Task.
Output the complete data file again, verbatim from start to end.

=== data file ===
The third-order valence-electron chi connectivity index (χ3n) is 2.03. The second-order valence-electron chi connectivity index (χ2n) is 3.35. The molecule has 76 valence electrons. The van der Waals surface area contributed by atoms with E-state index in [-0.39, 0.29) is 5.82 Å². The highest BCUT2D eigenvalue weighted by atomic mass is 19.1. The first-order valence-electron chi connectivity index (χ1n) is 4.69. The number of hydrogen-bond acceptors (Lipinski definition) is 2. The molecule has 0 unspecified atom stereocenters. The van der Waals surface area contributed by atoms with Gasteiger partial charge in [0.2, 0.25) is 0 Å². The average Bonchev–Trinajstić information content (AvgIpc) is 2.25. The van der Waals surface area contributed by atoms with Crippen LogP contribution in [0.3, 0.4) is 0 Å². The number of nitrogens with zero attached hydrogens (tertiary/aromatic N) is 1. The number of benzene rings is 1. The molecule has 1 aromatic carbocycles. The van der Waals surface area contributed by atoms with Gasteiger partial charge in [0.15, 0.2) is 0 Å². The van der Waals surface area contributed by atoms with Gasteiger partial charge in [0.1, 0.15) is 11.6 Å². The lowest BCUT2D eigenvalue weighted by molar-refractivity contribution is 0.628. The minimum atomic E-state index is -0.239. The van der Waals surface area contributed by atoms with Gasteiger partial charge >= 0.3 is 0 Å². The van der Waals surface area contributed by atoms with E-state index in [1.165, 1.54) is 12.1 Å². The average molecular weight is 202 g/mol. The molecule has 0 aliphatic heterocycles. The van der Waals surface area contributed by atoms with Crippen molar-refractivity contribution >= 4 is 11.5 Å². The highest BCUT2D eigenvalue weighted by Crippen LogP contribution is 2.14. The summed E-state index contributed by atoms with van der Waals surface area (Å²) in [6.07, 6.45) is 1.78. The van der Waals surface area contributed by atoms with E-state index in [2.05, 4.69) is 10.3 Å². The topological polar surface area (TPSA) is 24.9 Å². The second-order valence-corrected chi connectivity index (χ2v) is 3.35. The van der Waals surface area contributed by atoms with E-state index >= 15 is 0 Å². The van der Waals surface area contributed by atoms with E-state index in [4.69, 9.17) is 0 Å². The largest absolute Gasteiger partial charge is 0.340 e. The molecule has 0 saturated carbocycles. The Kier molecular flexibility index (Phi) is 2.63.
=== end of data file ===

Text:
The third-order valence-electron chi connectivity index (χ3n) is 2.03. The second-order valence-electron chi connectivity index (χ2n) is 3.35. The molecule has 76 valence electrons. The van der Waals surface area contributed by atoms with E-state index in [-0.39, 0.29) is 5.82 Å². The highest BCUT2D eigenvalue weighted by atomic mass is 19.1. The first-order valence-electron chi connectivity index (χ1n) is 4.69. The number of hydrogen-bond acceptors (Lipinski definition) is 2. The molecule has 0 unspecified atom stereocenters. The van der Waals surface area contributed by atoms with Gasteiger partial charge in [0.2, 0.25) is 0 Å². The average Bonchev–Trinajstić information content (AvgIpc) is 2.25. The van der Waals surface area contributed by atoms with Crippen LogP contribution in [0.3, 0.4) is 0 Å². The number of nitrogens with zero attached hydrogens (tertiary/aromatic N) is 1. The number of benzene rings is 1. The molecule has 1 aromatic carbocycles. The van der Waals surface area contributed by atoms with Gasteiger partial charge in [0.15, 0.2) is 0 Å². The van der Waals surface area contributed by atoms with Gasteiger partial charge in [0.1, 0.15) is 11.6 Å². The lowest BCUT2D eigenvalue weighted by molar-refractivity contribution is 0.628. The minimum atomic E-state index is -0.239. The van der Waals surface area contributed by atoms with Gasteiger partial charge >= 0.3 is 0 Å². The van der Waals surface area contributed by atoms with E-state index in [1.165, 1.54) is 12.1 Å². The average molecular weight is 202 g/mol. The molecule has 0 aliphatic heterocycles. The van der Waals surface area contributed by atoms with Crippen molar-refractivity contribution >= 4 is 11.5 Å². The highest BCUT2D eigenvalue weighted by Crippen LogP contribution is 2.14. The summed E-state index contributed by atoms with van der Waals surface area (Å²) in [6.07, 6.45) is 1.78. The van der Waals surface area contributed by atoms with E-state index in [2.05, 4.69) is 10.3 Å². The topological polar surface area (TPSA) is 24.9 Å². The second-order valence-corrected chi connectivity index (χ2v) is 3.35. The van der Waals surface area contributed by atoms with E-state index >= 15 is 0 Å². The van der Waals surface area contributed by atoms with E-state index in [4.69, 9.17) is 0 Å². The largest absolute Gasteiger partial charge is 0.340 e. The molecule has 0 saturated carbocycles. The Kier molecular flexibility index (Phi) is 2.63.